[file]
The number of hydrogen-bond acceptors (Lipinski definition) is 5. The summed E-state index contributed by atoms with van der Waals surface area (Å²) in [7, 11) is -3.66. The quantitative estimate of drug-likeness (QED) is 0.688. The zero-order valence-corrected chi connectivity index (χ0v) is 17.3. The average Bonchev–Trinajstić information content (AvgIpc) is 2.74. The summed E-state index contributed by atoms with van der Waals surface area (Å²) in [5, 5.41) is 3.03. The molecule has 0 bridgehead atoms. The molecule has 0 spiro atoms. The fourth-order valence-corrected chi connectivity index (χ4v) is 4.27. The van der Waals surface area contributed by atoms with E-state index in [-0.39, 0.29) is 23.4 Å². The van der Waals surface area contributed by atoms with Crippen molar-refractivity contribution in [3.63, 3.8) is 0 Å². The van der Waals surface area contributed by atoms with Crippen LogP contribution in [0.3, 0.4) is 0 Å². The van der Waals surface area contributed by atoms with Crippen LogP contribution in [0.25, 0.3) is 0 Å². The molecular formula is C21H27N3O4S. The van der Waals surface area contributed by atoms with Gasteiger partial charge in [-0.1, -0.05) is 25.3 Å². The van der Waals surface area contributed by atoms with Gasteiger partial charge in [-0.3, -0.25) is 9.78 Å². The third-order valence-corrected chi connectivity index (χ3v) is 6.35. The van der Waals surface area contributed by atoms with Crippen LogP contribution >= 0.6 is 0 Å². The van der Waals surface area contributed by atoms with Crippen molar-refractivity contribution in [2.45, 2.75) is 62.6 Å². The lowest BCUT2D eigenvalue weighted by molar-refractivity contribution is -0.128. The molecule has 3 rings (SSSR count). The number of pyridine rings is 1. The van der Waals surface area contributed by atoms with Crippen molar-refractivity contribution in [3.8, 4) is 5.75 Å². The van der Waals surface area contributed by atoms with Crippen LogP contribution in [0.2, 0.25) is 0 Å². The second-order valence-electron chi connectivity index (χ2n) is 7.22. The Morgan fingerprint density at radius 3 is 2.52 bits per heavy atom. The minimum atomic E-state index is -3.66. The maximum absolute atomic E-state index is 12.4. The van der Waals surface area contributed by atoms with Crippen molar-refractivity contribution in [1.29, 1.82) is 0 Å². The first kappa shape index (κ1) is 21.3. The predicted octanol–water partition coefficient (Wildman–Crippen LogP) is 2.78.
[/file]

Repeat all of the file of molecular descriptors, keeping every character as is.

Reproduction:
The number of hydrogen-bond acceptors (Lipinski definition) is 5. The summed E-state index contributed by atoms with van der Waals surface area (Å²) in [7, 11) is -3.66. The quantitative estimate of drug-likeness (QED) is 0.688. The zero-order valence-corrected chi connectivity index (χ0v) is 17.3. The average Bonchev–Trinajstić information content (AvgIpc) is 2.74. The summed E-state index contributed by atoms with van der Waals surface area (Å²) in [5, 5.41) is 3.03. The molecule has 0 bridgehead atoms. The molecule has 0 spiro atoms. The fourth-order valence-corrected chi connectivity index (χ4v) is 4.27. The van der Waals surface area contributed by atoms with E-state index in [-0.39, 0.29) is 23.4 Å². The van der Waals surface area contributed by atoms with Crippen molar-refractivity contribution in [3.63, 3.8) is 0 Å². The van der Waals surface area contributed by atoms with Crippen LogP contribution in [0.3, 0.4) is 0 Å². The van der Waals surface area contributed by atoms with Crippen LogP contribution in [0.25, 0.3) is 0 Å². The molecular formula is C21H27N3O4S. The van der Waals surface area contributed by atoms with Gasteiger partial charge in [-0.1, -0.05) is 25.3 Å². The van der Waals surface area contributed by atoms with Gasteiger partial charge in [-0.3, -0.25) is 9.78 Å². The third-order valence-corrected chi connectivity index (χ3v) is 6.35. The van der Waals surface area contributed by atoms with Crippen LogP contribution >= 0.6 is 0 Å². The van der Waals surface area contributed by atoms with Crippen molar-refractivity contribution in [2.45, 2.75) is 62.6 Å². The lowest BCUT2D eigenvalue weighted by molar-refractivity contribution is -0.128. The molecule has 3 rings (SSSR count). The number of pyridine rings is 1. The van der Waals surface area contributed by atoms with Crippen molar-refractivity contribution in [3.8, 4) is 5.75 Å². The van der Waals surface area contributed by atoms with Crippen LogP contribution in [0.2, 0.25) is 0 Å². The second-order valence-electron chi connectivity index (χ2n) is 7.22. The Morgan fingerprint density at radius 3 is 2.52 bits per heavy atom. The minimum atomic E-state index is -3.66. The maximum absolute atomic E-state index is 12.4. The van der Waals surface area contributed by atoms with Crippen molar-refractivity contribution in [1.29, 1.82) is 0 Å². The first kappa shape index (κ1) is 21.3. The predicted octanol–water partition coefficient (Wildman–Crippen LogP) is 2.78.